There are more than 75,000 deaths each year in the U.S. attributable to the opioid epidemic. Pharmaceutical companies and physicians have contributed to this crisis. Multiple studies have also cited prescription opioid medications, found in the home, as a significant initiating-incident causing individuals to become addicted to illegal drugs. The Department of Orthopedic Surgery at NYU Winthrop Hospital is making every effort to minimize opioid use in its orthopedic and spine patients. A major component of its approach to postoperative pain control is what’s known as pre-loading—having medications in a patient’s body before an operation begins to decrease the need for pain medications after surgery. This is an effective course, proven out by multiple studies, that decreases the need for potentially addictive opiates.
However, according to James D. Capozzi, MD, chairman of the Department of Orthopedic Surgery at NYU Winthrop Hospital, “Minimizing opioid use is not as simple as prescribing less medication. Orthopedic patients are often undergoing a major surgical procedure—and surgery causes pain.”
NYU Winthrop reviewed the last three years of patient-reported pain scores, data, and treatment protocols to find areas for improvement and, from that, developed a multimodal approach to pain control. This multipronged approach begins long before surgery. For elective surgeries, such as major joint replacements, NYU Winthrop’s orthopedic surgeons begin the pain control process weeks before surgery. Preliminary work involves mentally preparing the patient.
“Patents are told to expect some degree of pain and that an expectation of zero postoperative pain is unrealistic,” says Jan A. Koenig, MD, chief of the Division of Joint Replacement Surgery at NYU Winthrop. “Patients do best when their expectations are realistically set.
Pre-Loading and Anesthesia
Several days before surgery, Dr. Capozzi says physicians begin pre-loading patients with a combination of non-narcotic medications including acetaminophen (Tylenol®); pregabalin (Lyrica®), a nerve stabilizer; and celecoxib (Celebrex®) or meloxicam (Mobic®) anti-inflammatory medications. This mixture of medications given before surgery has significantly decreased postoperative pain levels—and decreased the need for potentially addictive opiates. Additionally, whenever possible, the orthopedic surgeons use regional anesthesia instead of general anesthesia, and they may also perform nerve blocks after surgery to provide additional pain relief.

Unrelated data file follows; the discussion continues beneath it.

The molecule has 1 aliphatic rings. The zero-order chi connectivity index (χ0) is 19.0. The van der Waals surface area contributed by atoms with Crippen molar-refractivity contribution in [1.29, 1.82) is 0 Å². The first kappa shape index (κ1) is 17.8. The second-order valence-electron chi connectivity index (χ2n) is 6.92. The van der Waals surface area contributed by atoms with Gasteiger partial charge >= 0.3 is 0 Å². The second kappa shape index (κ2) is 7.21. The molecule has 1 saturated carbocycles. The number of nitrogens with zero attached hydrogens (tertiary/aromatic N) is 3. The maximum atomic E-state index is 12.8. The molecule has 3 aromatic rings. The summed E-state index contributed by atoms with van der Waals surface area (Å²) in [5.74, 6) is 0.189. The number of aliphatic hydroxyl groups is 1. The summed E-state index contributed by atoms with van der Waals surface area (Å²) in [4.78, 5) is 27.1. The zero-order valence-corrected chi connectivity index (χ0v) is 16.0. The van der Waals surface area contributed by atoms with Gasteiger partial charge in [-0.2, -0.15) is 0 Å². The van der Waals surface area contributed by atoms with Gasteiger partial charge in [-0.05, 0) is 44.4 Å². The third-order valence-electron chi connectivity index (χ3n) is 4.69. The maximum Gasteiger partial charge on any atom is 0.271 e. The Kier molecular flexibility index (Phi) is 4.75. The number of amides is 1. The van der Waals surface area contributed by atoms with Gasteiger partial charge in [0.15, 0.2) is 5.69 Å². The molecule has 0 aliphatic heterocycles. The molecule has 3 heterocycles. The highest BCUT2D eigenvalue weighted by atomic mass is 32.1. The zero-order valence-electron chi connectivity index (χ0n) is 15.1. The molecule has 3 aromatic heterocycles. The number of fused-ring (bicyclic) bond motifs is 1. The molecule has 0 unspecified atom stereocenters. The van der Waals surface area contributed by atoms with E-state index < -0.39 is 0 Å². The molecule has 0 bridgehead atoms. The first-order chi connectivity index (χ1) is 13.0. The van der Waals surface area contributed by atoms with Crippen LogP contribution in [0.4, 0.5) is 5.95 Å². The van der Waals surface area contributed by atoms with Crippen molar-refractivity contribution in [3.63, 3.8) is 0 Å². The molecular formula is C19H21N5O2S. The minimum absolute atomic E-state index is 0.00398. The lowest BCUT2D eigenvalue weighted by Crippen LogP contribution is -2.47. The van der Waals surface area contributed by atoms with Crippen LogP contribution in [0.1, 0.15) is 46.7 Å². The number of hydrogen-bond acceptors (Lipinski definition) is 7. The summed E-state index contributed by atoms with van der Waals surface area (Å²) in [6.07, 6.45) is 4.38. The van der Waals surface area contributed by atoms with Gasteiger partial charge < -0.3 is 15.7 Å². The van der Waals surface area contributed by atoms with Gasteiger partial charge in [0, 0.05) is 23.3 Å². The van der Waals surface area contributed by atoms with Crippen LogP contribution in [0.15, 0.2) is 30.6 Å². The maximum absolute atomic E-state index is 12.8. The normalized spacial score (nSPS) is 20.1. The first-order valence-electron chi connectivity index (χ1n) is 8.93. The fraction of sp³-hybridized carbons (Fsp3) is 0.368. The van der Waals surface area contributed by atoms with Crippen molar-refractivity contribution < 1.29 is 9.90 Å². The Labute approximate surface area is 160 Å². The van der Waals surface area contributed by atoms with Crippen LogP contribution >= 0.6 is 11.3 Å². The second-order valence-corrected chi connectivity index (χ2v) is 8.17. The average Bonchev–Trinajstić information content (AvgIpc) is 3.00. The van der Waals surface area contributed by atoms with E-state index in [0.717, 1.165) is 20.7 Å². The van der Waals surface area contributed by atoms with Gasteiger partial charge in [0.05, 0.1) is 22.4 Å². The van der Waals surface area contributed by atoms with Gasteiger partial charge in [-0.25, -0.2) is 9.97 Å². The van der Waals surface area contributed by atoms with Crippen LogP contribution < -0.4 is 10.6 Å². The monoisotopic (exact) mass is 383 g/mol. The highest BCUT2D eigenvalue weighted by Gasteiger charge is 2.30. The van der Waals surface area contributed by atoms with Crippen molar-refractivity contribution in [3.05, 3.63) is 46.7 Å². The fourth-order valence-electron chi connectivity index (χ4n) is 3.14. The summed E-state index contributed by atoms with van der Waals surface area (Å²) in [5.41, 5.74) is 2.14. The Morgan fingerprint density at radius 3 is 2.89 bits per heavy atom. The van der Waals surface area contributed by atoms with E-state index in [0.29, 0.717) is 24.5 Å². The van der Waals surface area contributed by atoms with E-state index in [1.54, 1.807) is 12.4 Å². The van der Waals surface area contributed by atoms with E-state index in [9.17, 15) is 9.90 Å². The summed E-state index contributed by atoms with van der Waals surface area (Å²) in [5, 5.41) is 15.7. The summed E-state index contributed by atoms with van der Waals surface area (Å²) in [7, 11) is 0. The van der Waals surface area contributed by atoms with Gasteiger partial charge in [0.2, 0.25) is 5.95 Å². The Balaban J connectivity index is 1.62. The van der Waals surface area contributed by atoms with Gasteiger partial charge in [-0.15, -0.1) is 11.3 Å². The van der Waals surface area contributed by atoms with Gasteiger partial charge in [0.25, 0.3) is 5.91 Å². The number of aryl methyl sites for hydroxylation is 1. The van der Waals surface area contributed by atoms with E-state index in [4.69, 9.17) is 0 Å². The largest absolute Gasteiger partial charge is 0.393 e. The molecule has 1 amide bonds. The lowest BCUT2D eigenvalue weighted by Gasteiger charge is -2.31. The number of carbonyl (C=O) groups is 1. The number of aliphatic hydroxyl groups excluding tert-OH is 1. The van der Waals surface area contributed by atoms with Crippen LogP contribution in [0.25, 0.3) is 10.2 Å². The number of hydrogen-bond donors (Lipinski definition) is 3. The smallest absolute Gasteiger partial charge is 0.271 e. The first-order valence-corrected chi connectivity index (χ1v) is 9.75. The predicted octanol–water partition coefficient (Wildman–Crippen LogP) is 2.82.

The orthopedic team also provides patients with preoperative nutritional drink supplements to decrease postoperative nausea, which can be caused by the multiple medications. Less nausea allows the patients to more quickly participate in their physical therapy. Early mobilization improves functional outcomes and decreases postoperative pain. Cooling devices and other non-medication modalities are also used. Studies have demonstrated that with a multimodal approach of preoperative loading, regional anesthesia, rapid mobilization, and non-narcotic postoperative medications, 80 to 90 percent of patients will require minimal narcotic medications for pain control after surgery—or none at all. A small amount of opioids is used only for breakthrough or uncontrolled pain.
Patients also submit pain level scores daily, which helps our physicians monitor their symptoms, prevent complications, and minimize pain issues before they occur. To date, over 8,000 pain scores have been collected at NYU Winthrop. The hospital also refers patients to educational and exercise videos, which patients have reported as having helped limit discomfort and improve function. The NYU Winthrop Orthopedic Healthcare team also has an app called Force Therapeutics that allows patients to access their personalized care plan and report outcomes.
Monitoring Pediatric Patients
Since the opioid crisis often begins with children and young adult patients, NYU Winthrop’s orthopedic team is especially examining pain issues among those age groups. That includes ensuring parental understanding of postoperative pain expectations, proper dosing of over-the-counter medications, and age-appropriate education of the pediatric patient. Attention is also placed on distraction and coping techniques to decrease anxiety and pain.
“Depending on the patient’s age, this may be as simple as blowing bubbles at the bedside or allowing a parent or guardian to stay with their child until they’re under anesthesia in the operating room,” adds Sharon Newman, a pediatric orthopedic physician assistant. “Sometimes redirecting a patient’s focus away from pain leads to conversations about the latest trending movie or television show.”
In short, NYU Winthrop is continuously searching for new ways to manage patient pain with the least amount of opioids possible.